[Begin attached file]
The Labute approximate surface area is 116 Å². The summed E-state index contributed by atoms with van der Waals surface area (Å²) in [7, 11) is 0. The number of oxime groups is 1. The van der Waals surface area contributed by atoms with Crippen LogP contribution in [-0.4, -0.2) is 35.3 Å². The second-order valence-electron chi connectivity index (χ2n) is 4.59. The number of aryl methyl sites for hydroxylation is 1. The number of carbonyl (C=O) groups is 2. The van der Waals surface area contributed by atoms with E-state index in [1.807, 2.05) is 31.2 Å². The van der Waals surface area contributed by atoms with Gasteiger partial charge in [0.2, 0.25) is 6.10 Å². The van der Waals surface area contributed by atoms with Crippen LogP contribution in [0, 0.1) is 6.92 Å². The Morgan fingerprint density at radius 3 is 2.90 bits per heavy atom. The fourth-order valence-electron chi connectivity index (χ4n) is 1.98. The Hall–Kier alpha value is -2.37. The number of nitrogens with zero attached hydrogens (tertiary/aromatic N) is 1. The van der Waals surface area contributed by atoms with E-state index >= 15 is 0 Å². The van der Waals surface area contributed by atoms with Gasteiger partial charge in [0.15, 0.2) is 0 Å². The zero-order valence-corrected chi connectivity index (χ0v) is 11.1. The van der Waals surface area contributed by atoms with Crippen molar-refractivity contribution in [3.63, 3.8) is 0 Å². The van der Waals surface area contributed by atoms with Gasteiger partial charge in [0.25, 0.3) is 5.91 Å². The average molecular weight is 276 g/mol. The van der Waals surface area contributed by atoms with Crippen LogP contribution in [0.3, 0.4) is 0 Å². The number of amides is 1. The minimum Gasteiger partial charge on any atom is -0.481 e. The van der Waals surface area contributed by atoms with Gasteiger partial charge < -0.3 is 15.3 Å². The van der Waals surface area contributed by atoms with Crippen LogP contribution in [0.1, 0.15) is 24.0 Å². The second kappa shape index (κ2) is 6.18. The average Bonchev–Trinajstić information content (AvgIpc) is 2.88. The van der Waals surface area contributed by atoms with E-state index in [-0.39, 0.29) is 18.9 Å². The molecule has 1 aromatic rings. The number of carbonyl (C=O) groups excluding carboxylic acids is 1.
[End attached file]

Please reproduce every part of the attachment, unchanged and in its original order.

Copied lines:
The Labute approximate surface area is 116 Å². The summed E-state index contributed by atoms with van der Waals surface area (Å²) in [7, 11) is 0. The number of oxime groups is 1. The van der Waals surface area contributed by atoms with Crippen LogP contribution in [-0.4, -0.2) is 35.3 Å². The second-order valence-electron chi connectivity index (χ2n) is 4.59. The number of aryl methyl sites for hydroxylation is 1. The number of carbonyl (C=O) groups is 2. The van der Waals surface area contributed by atoms with E-state index in [1.807, 2.05) is 31.2 Å². The van der Waals surface area contributed by atoms with Gasteiger partial charge in [0.2, 0.25) is 6.10 Å². The van der Waals surface area contributed by atoms with Crippen LogP contribution in [0, 0.1) is 6.92 Å². The Morgan fingerprint density at radius 3 is 2.90 bits per heavy atom. The fourth-order valence-electron chi connectivity index (χ4n) is 1.98. The Hall–Kier alpha value is -2.37. The number of nitrogens with zero attached hydrogens (tertiary/aromatic N) is 1. The van der Waals surface area contributed by atoms with E-state index >= 15 is 0 Å². The van der Waals surface area contributed by atoms with Gasteiger partial charge in [0.15, 0.2) is 0 Å². The zero-order valence-corrected chi connectivity index (χ0v) is 11.1. The van der Waals surface area contributed by atoms with Crippen molar-refractivity contribution in [3.63, 3.8) is 0 Å². The van der Waals surface area contributed by atoms with Gasteiger partial charge in [0.25, 0.3) is 5.91 Å². The average molecular weight is 276 g/mol. The van der Waals surface area contributed by atoms with Crippen LogP contribution in [0.3, 0.4) is 0 Å². The number of amides is 1. The minimum Gasteiger partial charge on any atom is -0.481 e. The van der Waals surface area contributed by atoms with Gasteiger partial charge < -0.3 is 15.3 Å². The van der Waals surface area contributed by atoms with Crippen LogP contribution in [0.1, 0.15) is 24.0 Å². The second kappa shape index (κ2) is 6.18. The average Bonchev–Trinajstić information content (AvgIpc) is 2.88. The van der Waals surface area contributed by atoms with E-state index in [-0.39, 0.29) is 18.9 Å². The molecule has 1 aromatic rings. The number of carbonyl (C=O) groups excluding carboxylic acids is 1.